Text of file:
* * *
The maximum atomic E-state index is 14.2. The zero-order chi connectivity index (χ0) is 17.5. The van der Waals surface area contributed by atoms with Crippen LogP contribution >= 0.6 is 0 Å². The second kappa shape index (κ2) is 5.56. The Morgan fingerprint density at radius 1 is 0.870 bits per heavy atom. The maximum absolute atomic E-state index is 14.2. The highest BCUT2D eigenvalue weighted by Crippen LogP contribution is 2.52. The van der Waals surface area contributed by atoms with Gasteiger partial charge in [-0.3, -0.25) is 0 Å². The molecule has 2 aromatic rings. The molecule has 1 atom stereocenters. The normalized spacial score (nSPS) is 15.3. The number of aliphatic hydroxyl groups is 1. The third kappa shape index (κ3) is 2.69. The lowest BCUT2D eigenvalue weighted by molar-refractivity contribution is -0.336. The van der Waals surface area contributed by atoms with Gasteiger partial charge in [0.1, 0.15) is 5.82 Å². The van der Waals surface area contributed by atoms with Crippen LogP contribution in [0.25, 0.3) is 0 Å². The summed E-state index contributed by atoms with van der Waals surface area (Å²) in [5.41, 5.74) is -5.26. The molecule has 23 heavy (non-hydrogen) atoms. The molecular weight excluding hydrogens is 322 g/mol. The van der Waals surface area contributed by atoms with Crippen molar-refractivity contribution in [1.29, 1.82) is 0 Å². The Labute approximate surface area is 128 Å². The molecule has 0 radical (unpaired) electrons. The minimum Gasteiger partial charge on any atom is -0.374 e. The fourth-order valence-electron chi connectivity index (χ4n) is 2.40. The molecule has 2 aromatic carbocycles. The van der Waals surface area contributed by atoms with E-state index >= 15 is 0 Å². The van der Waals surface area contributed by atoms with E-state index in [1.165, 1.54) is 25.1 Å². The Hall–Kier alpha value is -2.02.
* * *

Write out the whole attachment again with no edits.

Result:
The maximum atomic E-state index is 14.2. The zero-order chi connectivity index (χ0) is 17.5. The van der Waals surface area contributed by atoms with Crippen LogP contribution >= 0.6 is 0 Å². The second kappa shape index (κ2) is 5.56. The Morgan fingerprint density at radius 1 is 0.870 bits per heavy atom. The maximum absolute atomic E-state index is 14.2. The highest BCUT2D eigenvalue weighted by Crippen LogP contribution is 2.52. The van der Waals surface area contributed by atoms with Gasteiger partial charge in [-0.3, -0.25) is 0 Å². The molecule has 2 aromatic rings. The molecule has 1 atom stereocenters. The normalized spacial score (nSPS) is 15.3. The number of aliphatic hydroxyl groups is 1. The third kappa shape index (κ3) is 2.69. The lowest BCUT2D eigenvalue weighted by molar-refractivity contribution is -0.336. The van der Waals surface area contributed by atoms with Gasteiger partial charge in [0.1, 0.15) is 5.82 Å². The van der Waals surface area contributed by atoms with Crippen LogP contribution in [0.25, 0.3) is 0 Å². The summed E-state index contributed by atoms with van der Waals surface area (Å²) in [5.41, 5.74) is -5.26. The molecule has 23 heavy (non-hydrogen) atoms. The molecular weight excluding hydrogens is 322 g/mol. The van der Waals surface area contributed by atoms with Crippen molar-refractivity contribution in [1.29, 1.82) is 0 Å². The Labute approximate surface area is 128 Å². The molecule has 0 radical (unpaired) electrons. The minimum Gasteiger partial charge on any atom is -0.374 e. The fourth-order valence-electron chi connectivity index (χ4n) is 2.40. The molecule has 2 aromatic carbocycles. The van der Waals surface area contributed by atoms with E-state index >= 15 is 0 Å². The van der Waals surface area contributed by atoms with E-state index in [1.165, 1.54) is 25.1 Å². The Hall–Kier alpha value is -2.02.